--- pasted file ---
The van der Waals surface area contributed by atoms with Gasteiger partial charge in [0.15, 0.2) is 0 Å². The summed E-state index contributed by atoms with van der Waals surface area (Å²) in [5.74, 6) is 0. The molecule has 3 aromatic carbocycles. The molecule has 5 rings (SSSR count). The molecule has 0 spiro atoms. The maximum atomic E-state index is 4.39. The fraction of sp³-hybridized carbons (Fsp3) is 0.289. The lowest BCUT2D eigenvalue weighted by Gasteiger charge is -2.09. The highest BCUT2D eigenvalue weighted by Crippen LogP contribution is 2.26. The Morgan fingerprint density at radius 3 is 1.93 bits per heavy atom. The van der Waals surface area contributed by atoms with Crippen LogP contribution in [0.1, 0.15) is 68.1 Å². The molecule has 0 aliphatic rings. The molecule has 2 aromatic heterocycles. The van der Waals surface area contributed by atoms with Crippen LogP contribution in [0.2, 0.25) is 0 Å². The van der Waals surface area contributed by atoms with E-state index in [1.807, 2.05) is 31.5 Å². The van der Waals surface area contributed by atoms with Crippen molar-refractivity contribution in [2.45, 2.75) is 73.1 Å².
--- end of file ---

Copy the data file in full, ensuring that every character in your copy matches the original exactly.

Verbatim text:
The van der Waals surface area contributed by atoms with Gasteiger partial charge in [0.15, 0.2) is 0 Å². The summed E-state index contributed by atoms with van der Waals surface area (Å²) in [5.74, 6) is 0. The molecule has 3 aromatic carbocycles. The molecule has 5 rings (SSSR count). The molecule has 0 spiro atoms. The maximum atomic E-state index is 4.39. The fraction of sp³-hybridized carbons (Fsp3) is 0.289. The lowest BCUT2D eigenvalue weighted by Gasteiger charge is -2.09. The highest BCUT2D eigenvalue weighted by Crippen LogP contribution is 2.26. The Morgan fingerprint density at radius 3 is 1.93 bits per heavy atom. The van der Waals surface area contributed by atoms with Crippen LogP contribution in [0.1, 0.15) is 68.1 Å². The molecule has 0 aliphatic rings. The molecule has 2 aromatic heterocycles. The van der Waals surface area contributed by atoms with Crippen LogP contribution in [0.2, 0.25) is 0 Å². The van der Waals surface area contributed by atoms with E-state index in [1.807, 2.05) is 31.5 Å². The van der Waals surface area contributed by atoms with Crippen molar-refractivity contribution in [2.45, 2.75) is 73.1 Å².